PHYS 1501 and 1502: The 1501/1502 sequence is a calculus-based introduction to physics taught within the context of life science applications. Students enroll separately in the accompanying laboratory classes (1601L/1602L).
PHYS 1601 and 1602: The 1601/1602 sequence is a calculus-based introduction to general physics and its applications intended for students in the natural sciences and engineering. Students enroll separately in the accompanying laboratory classes (1601L/1602L).
PHYS 1911 and 1912: The 1911/1912 sequence is an intensive, calculus-based introduction to general physics and its applications intended for students planning to major in physics. Students taking 1911 (Fall semester, only) should plan to take the first-semester lab (1912L) in the Spring semester. Students taking 1912 (Spring semester, only) should plan to take the second-semester lab (2255L) in the third semester (Fall). Physics majors will then take a third semester lab (2953L) in the fourth semester.
Regarding calculus and the 1911/1912 sequence: Students who studied calculus in high school but who did not receive AP credit for Calculus from Vanderbilt may still take 1911 with permission of the Director of Undergraduate Studies of Physics and Astronomy. Students in this situation could consult with the DUS to determine whether they have a strong enough mathematical background to take these courses. Note, however, that 1912 assumes students are taking multi-variable calculus (MATH 2300), so a student who begins in 1911 and in MATH 1300 probably should then take 1602 in the Spring, along with MATH 1301. This student can then continue in the third semester with PHYS 2255 and MATH 2300.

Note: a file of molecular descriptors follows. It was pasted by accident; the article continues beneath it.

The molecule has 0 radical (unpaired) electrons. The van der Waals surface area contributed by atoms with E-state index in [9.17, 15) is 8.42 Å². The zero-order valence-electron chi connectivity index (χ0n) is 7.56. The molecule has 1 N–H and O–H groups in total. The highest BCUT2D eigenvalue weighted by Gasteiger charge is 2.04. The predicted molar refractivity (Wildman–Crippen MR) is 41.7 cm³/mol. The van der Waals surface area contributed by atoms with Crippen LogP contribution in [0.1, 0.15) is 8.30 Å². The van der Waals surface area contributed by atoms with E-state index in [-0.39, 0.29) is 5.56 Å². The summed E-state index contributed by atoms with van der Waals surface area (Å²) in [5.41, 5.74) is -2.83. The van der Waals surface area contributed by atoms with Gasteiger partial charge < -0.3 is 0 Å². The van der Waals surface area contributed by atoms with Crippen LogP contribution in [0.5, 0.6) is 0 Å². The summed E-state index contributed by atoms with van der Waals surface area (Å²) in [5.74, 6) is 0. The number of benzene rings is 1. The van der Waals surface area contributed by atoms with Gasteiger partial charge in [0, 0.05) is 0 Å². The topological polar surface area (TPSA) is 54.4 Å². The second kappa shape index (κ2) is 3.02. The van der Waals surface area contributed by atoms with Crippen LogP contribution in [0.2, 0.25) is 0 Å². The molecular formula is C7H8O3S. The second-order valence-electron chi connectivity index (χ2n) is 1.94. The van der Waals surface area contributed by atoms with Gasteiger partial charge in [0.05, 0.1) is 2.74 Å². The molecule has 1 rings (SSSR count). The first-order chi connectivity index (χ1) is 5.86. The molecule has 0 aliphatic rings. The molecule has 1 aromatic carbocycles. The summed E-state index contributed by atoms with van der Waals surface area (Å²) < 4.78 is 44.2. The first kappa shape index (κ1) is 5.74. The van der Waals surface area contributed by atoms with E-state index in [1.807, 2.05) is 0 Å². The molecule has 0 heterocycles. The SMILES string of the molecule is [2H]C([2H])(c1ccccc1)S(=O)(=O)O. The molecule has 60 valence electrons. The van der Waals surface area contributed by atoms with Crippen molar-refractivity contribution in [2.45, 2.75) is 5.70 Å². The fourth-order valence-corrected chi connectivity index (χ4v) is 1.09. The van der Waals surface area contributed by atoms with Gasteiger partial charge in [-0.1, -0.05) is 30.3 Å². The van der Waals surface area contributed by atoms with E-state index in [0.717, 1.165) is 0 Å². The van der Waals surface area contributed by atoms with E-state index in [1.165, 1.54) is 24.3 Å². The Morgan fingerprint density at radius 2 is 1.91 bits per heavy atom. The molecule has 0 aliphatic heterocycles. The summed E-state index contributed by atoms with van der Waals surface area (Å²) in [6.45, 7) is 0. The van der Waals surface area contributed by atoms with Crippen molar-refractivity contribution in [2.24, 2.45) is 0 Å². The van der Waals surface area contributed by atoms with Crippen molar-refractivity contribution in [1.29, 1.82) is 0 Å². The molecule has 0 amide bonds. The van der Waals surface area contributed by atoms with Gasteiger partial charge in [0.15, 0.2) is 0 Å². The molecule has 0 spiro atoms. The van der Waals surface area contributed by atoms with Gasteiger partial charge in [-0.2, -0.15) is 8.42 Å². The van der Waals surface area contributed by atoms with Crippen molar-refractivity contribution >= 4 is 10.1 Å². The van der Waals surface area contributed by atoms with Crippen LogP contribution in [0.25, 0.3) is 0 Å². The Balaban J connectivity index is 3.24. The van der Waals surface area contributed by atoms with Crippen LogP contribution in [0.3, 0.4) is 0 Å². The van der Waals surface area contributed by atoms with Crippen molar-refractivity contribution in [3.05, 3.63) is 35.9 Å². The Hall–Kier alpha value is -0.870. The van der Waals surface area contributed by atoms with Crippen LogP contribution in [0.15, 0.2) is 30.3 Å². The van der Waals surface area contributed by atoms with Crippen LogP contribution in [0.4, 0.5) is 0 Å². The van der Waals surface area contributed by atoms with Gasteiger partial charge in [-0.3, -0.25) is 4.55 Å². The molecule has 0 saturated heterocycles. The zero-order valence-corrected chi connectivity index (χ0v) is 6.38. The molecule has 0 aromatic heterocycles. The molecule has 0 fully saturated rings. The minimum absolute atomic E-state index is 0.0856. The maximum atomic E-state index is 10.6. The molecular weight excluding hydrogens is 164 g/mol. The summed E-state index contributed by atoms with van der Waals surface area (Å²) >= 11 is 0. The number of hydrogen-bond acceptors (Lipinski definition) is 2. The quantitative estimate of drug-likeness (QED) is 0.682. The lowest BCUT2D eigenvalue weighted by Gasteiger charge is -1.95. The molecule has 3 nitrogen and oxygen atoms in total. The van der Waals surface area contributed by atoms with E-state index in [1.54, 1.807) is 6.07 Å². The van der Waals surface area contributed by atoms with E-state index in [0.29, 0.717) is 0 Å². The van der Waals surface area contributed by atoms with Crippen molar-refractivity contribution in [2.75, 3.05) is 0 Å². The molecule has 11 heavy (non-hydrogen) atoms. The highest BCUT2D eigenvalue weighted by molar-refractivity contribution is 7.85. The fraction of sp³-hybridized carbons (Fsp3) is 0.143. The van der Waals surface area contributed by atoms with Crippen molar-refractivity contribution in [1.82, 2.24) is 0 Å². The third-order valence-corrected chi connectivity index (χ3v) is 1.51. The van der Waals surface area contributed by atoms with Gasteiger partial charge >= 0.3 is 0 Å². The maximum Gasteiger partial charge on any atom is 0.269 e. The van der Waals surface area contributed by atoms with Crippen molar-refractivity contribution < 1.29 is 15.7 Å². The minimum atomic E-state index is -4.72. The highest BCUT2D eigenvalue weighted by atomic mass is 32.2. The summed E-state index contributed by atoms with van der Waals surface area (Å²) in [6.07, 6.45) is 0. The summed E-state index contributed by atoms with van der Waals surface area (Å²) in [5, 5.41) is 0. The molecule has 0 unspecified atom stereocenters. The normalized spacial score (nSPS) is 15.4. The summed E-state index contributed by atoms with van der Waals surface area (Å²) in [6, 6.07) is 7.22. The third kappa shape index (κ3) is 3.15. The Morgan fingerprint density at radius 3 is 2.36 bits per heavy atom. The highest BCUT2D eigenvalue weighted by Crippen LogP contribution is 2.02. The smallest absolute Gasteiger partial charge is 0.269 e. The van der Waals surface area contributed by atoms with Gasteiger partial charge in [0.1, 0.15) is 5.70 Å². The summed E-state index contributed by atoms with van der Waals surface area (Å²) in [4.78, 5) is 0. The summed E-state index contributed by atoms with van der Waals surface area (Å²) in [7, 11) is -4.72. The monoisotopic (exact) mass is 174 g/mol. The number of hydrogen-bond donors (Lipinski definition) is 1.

PHYS 1010/1020: PHYS 1010 is a one-semester, algebra-based introductory physics course designed for non-science majors. It is not adequate as preparation for any of the pre-health professions (medical, dental, physical therapy). Vanderbilt students seeking a full year of algebra-trigonometry-based physics as preparation for a career in one of the health professions will need to take that coursework in the summer at another university.
PHYS 2051 and 2053: Students who take a rigorous algebra-trigonometry-based physics sequence may transfer those credits to Vanderbilt. The first semester (PHYS 2051) of such a sequence should cover the topical areas of mechanics, heat, and sound. The second semester (PHYS 2053) of such a sequence should cover the topical areas of electricity & magnetism optics, and modern physics. The first semester lab would transfer as PHYS 2052 and the second semester lab would transfer as PHYS 2054. Note: these courses (2051, 2052, 2053, 2054) are not taught at Vanderbilt. These course numbers are used only for transfer credit for the coursework as described herein.
ASTR 1010: Observed and physical properties of stars. Supernovae, neutron stars, and black holes. Our Milky Way galaxy and other galaxies. Cosmology, dark matter, dark energy, and the Big Bang. Students enroll separately in the accompanying laboratory classes (1010L/1020L).
PHYS-2275: Classical Mechanics